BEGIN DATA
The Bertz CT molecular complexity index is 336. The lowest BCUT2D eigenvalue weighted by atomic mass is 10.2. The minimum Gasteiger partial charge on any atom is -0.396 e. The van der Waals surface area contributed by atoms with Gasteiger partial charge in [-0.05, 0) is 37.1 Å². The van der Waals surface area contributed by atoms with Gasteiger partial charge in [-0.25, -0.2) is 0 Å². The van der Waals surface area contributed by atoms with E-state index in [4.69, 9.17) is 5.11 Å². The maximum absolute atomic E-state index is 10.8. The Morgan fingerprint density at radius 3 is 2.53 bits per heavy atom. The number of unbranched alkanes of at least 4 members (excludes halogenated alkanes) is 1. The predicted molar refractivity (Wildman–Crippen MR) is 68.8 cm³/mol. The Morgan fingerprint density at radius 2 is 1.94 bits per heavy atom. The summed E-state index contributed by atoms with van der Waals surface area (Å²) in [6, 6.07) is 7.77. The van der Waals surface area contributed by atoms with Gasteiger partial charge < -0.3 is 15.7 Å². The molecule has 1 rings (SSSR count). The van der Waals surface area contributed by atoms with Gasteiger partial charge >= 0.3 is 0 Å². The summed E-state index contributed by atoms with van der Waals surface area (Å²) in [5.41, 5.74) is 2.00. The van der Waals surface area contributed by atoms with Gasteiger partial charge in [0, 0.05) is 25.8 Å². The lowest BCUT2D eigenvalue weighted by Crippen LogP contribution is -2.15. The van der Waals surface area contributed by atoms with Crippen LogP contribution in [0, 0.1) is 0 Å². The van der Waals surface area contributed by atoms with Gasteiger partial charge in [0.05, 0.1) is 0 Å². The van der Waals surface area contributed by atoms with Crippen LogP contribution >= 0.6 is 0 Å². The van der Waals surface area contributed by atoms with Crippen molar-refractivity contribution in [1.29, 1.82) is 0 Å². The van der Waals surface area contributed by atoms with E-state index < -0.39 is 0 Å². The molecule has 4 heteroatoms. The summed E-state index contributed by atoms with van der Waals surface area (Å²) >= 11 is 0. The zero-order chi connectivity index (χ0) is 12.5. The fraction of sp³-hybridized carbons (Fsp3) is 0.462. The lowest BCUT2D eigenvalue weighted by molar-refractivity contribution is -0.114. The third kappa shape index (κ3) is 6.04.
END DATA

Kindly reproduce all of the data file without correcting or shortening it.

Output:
The Bertz CT molecular complexity index is 336. The lowest BCUT2D eigenvalue weighted by atomic mass is 10.2. The minimum Gasteiger partial charge on any atom is -0.396 e. The van der Waals surface area contributed by atoms with Gasteiger partial charge in [-0.05, 0) is 37.1 Å². The van der Waals surface area contributed by atoms with Gasteiger partial charge in [-0.25, -0.2) is 0 Å². The van der Waals surface area contributed by atoms with E-state index in [4.69, 9.17) is 5.11 Å². The maximum absolute atomic E-state index is 10.8. The Morgan fingerprint density at radius 3 is 2.53 bits per heavy atom. The number of unbranched alkanes of at least 4 members (excludes halogenated alkanes) is 1. The predicted molar refractivity (Wildman–Crippen MR) is 68.8 cm³/mol. The Morgan fingerprint density at radius 2 is 1.94 bits per heavy atom. The summed E-state index contributed by atoms with van der Waals surface area (Å²) in [6, 6.07) is 7.77. The van der Waals surface area contributed by atoms with Gasteiger partial charge < -0.3 is 15.7 Å². The molecule has 1 rings (SSSR count). The van der Waals surface area contributed by atoms with Gasteiger partial charge >= 0.3 is 0 Å². The summed E-state index contributed by atoms with van der Waals surface area (Å²) in [5.41, 5.74) is 2.00. The van der Waals surface area contributed by atoms with Gasteiger partial charge in [0, 0.05) is 25.8 Å². The lowest BCUT2D eigenvalue weighted by Crippen LogP contribution is -2.15. The van der Waals surface area contributed by atoms with Crippen LogP contribution in [0, 0.1) is 0 Å². The van der Waals surface area contributed by atoms with Gasteiger partial charge in [0.05, 0.1) is 0 Å². The van der Waals surface area contributed by atoms with Crippen LogP contribution >= 0.6 is 0 Å². The van der Waals surface area contributed by atoms with Crippen molar-refractivity contribution in [1.29, 1.82) is 0 Å². The van der Waals surface area contributed by atoms with E-state index < -0.39 is 0 Å². The molecule has 4 heteroatoms. The summed E-state index contributed by atoms with van der Waals surface area (Å²) >= 11 is 0. The zero-order chi connectivity index (χ0) is 12.5. The fraction of sp³-hybridized carbons (Fsp3) is 0.462. The lowest BCUT2D eigenvalue weighted by molar-refractivity contribution is -0.114. The third kappa shape index (κ3) is 6.04.